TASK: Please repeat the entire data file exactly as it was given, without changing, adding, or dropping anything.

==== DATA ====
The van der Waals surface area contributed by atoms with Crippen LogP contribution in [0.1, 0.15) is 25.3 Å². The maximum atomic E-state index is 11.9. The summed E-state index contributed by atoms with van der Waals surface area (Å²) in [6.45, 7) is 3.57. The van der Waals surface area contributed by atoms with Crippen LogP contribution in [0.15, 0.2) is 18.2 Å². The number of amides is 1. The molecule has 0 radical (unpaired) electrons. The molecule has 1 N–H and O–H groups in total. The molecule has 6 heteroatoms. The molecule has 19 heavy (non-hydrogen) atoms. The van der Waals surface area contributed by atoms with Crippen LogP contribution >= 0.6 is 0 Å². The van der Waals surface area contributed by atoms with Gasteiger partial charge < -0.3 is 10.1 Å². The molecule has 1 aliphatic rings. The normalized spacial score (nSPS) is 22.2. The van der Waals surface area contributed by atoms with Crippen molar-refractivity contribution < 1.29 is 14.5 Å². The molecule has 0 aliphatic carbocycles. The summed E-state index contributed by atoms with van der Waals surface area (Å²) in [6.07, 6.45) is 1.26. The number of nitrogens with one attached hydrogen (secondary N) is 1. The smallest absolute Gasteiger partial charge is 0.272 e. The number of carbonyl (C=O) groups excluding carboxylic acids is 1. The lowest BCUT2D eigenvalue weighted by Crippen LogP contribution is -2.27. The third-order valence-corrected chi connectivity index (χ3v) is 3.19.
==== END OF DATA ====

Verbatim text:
The van der Waals surface area contributed by atoms with Crippen LogP contribution in [0.1, 0.15) is 25.3 Å². The maximum atomic E-state index is 11.9. The summed E-state index contributed by atoms with van der Waals surface area (Å²) in [6.45, 7) is 3.57. The van der Waals surface area contributed by atoms with Crippen LogP contribution in [0.15, 0.2) is 18.2 Å². The number of amides is 1. The molecule has 0 radical (unpaired) electrons. The molecule has 1 N–H and O–H groups in total. The molecule has 6 heteroatoms. The molecule has 19 heavy (non-hydrogen) atoms. The van der Waals surface area contributed by atoms with Crippen LogP contribution >= 0.6 is 0 Å². The van der Waals surface area contributed by atoms with Gasteiger partial charge < -0.3 is 10.1 Å². The molecule has 1 aliphatic rings. The normalized spacial score (nSPS) is 22.2. The van der Waals surface area contributed by atoms with Crippen molar-refractivity contribution < 1.29 is 14.5 Å². The molecule has 0 aliphatic carbocycles. The summed E-state index contributed by atoms with van der Waals surface area (Å²) in [6.07, 6.45) is 1.26. The number of nitrogens with one attached hydrogen (secondary N) is 1. The smallest absolute Gasteiger partial charge is 0.272 e. The number of carbonyl (C=O) groups excluding carboxylic acids is 1. The lowest BCUT2D eigenvalue weighted by Crippen LogP contribution is -2.27. The third-order valence-corrected chi connectivity index (χ3v) is 3.19.